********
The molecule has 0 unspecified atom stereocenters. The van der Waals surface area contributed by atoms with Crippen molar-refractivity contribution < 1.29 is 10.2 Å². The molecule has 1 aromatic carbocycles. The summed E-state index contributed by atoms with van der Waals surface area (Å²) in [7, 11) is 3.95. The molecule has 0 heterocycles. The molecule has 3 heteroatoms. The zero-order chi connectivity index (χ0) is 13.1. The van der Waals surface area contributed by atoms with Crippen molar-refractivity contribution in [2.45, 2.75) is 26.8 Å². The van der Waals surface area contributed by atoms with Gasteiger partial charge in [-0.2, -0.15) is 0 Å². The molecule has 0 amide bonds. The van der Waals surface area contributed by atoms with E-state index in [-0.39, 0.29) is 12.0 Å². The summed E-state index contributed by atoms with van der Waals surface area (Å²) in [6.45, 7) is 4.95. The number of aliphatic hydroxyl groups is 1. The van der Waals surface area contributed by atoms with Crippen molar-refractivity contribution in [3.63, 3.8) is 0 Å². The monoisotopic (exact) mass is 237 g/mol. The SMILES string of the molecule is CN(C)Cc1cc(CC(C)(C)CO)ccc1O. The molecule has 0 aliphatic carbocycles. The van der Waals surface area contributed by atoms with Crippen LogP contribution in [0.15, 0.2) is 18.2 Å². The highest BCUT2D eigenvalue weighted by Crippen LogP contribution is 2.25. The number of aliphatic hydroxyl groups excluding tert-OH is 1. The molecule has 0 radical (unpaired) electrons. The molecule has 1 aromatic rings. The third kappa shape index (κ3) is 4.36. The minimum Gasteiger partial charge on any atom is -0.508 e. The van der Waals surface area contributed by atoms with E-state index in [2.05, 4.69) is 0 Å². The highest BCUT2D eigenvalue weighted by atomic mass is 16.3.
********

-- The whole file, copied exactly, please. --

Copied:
The molecule has 0 unspecified atom stereocenters. The van der Waals surface area contributed by atoms with Crippen molar-refractivity contribution < 1.29 is 10.2 Å². The molecule has 1 aromatic carbocycles. The summed E-state index contributed by atoms with van der Waals surface area (Å²) in [7, 11) is 3.95. The molecule has 0 heterocycles. The molecule has 3 heteroatoms. The zero-order chi connectivity index (χ0) is 13.1. The van der Waals surface area contributed by atoms with Crippen molar-refractivity contribution in [2.45, 2.75) is 26.8 Å². The van der Waals surface area contributed by atoms with Gasteiger partial charge in [-0.2, -0.15) is 0 Å². The molecule has 0 amide bonds. The van der Waals surface area contributed by atoms with E-state index in [-0.39, 0.29) is 12.0 Å². The summed E-state index contributed by atoms with van der Waals surface area (Å²) in [6.45, 7) is 4.95. The number of aliphatic hydroxyl groups is 1. The van der Waals surface area contributed by atoms with Crippen molar-refractivity contribution in [3.63, 3.8) is 0 Å². The monoisotopic (exact) mass is 237 g/mol. The SMILES string of the molecule is CN(C)Cc1cc(CC(C)(C)CO)ccc1O. The molecule has 0 aliphatic carbocycles. The van der Waals surface area contributed by atoms with Crippen LogP contribution in [0.15, 0.2) is 18.2 Å². The highest BCUT2D eigenvalue weighted by Crippen LogP contribution is 2.25. The number of aliphatic hydroxyl groups excluding tert-OH is 1. The molecule has 0 radical (unpaired) electrons. The molecule has 1 aromatic rings. The third kappa shape index (κ3) is 4.36. The minimum Gasteiger partial charge on any atom is -0.508 e. The van der Waals surface area contributed by atoms with E-state index in [2.05, 4.69) is 0 Å². The highest BCUT2D eigenvalue weighted by atomic mass is 16.3.